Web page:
CLOSE
Original image
IStock

8 Haunted Houses You Can Buy Right Now

Original image
IStock

In real estate, the only thing more important to buyers than location is whether a property has ever hosted an exorcism. Unfortunately, not all states require disclosure when a home is believed to be haunted. Others, like Massachusetts, compel sellers to admit if something has happened that could result in a “psychological impact” to occupants.

While realtors may not want to get into whether a home has tested positive for blood in the walls, we do. Check out eight houses with haunted histories that you can purchase right now.

1. THE ANN STARRETT MANSION // PORT TOWNSEND, WASHINGTON

As devoted husbands go, George Starrett set a standard. After marrying his fiancé, Ann, Starrett set about constructing a material monument to their romance. Work was completed in 1889 on this eight-bedroom, eight-bath home, which Starrett topped off with a spectacular 70-foot-tall dome tower that features paintings of Ann depicting all four seasons. Used as a bed and breakfast for years, visitors have claimed sightings of a red-haired woman believed to be Ann; others have spotted the couple’s nanny staring back at them from a mirror in what was once her bedroom. Fortunately, the entities appear to be friendly. The house is currently listed as a residential property for $850,000.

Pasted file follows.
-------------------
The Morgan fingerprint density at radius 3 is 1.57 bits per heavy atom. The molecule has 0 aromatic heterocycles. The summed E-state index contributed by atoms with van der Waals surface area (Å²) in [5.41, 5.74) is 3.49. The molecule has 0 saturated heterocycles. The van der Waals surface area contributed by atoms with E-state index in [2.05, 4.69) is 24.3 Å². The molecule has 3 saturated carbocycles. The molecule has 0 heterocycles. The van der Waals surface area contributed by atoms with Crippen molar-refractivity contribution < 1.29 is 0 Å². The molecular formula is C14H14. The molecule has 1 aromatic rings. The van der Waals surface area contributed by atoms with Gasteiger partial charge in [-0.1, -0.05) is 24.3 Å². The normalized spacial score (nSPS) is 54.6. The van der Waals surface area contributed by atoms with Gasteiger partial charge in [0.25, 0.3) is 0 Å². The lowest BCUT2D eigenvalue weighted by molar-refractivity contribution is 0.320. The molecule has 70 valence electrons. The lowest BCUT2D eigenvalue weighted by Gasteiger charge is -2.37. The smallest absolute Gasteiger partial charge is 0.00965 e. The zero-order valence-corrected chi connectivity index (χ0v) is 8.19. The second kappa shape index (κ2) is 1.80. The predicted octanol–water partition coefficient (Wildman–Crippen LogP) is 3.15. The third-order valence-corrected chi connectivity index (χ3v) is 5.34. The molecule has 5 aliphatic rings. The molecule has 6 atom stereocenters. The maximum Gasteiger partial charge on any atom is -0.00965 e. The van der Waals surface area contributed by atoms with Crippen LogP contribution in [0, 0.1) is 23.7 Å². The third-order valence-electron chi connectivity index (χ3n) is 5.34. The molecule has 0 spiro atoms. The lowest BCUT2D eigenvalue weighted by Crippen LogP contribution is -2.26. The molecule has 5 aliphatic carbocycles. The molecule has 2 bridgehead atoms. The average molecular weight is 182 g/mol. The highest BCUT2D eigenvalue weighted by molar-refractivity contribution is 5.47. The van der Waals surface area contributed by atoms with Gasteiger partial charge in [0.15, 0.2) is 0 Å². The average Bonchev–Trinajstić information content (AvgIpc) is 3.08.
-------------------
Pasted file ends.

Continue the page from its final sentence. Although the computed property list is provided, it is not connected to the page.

2. THE PRIESTLEY HOUSE // CANTON, MISSISSIPPI